• A release policy, since we only want a trusted confidential virtual machine to be able to access our key.
    • Must be marked as exportable.
  • The HTTP request will target a slightly different URL since we are performing a different operation.
    • Additionally, the Confidential VM’s attested platform report (aka the environment assertion) must be included the request body. We can use the Microsoft Azure Attestation service to to attest to the trustworthiness of the state of a Trusted Execution Environment-enabled platform, such as our Confidential VM.

📖 From the documentation: “An Environment Assertion is a signed assertion, in JSON Web Token form, from a trusted authority. An environment assertion contains at least a key encryption key and one or more claims about the target environment (for example, TEE type, publisher, version) that are matched against the Key Release Policy.”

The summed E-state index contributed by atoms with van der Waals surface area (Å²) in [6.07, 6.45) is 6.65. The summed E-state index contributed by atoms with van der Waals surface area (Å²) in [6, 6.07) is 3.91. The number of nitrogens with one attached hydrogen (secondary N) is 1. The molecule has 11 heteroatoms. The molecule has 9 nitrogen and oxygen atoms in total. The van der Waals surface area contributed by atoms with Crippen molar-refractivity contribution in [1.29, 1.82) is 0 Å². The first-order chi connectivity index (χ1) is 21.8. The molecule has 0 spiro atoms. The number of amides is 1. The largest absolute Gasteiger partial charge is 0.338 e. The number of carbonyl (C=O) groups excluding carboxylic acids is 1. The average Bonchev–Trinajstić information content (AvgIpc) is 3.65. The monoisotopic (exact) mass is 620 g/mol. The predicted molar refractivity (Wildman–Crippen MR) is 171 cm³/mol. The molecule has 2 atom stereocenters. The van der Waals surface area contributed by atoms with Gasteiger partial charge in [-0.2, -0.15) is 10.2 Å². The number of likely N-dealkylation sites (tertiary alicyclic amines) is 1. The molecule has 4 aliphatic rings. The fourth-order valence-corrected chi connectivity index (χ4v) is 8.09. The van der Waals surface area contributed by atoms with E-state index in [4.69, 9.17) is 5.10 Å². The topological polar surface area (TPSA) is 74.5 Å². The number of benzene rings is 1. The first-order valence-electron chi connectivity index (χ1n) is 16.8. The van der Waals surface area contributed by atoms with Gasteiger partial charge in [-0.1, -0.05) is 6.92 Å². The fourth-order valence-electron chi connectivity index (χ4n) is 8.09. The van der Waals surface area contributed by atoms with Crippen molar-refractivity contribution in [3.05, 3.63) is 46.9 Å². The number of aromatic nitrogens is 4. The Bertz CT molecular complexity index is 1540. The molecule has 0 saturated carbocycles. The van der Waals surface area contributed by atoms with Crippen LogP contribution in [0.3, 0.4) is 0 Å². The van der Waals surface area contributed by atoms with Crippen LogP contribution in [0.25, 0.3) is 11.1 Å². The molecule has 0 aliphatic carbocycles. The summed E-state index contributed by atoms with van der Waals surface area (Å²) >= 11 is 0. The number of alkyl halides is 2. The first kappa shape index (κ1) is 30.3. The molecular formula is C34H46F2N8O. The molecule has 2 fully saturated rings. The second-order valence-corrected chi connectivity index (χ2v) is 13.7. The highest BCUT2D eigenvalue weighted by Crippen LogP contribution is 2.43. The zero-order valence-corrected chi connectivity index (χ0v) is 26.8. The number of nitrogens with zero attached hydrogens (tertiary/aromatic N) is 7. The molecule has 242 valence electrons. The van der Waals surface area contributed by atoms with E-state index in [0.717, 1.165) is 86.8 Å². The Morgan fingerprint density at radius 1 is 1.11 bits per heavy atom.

After all of those steps have been done, we send the request off to Key Vault and it releases the key.

Image of the aforementioned operations that we will be performing.

💡 I highly recommend you read through my earlier blog post on Secure Key Release as I walk through the process in much greater detail compared to this section.

RBAC 101

In 2019, Micha Wets and I conducted a presentation on Azure Governance mechanisms, starting with an introduction to Azure RBAC. Even today, many of the concepts we discussed about RBAC remain relevant. If you’re familiar with Azure, you might have come across RBAC, which stands for Role-Based Access Control. It serves as a means to regulate and manage the actions users can perform on the Azure platform.

To leverage RBAC effectively, you’ll need to perform a role assignment, which requires three key ingredients.

Step 1: Pick a role

Azure offers a wide range of roles, but I consider the following four roles to be fundamental: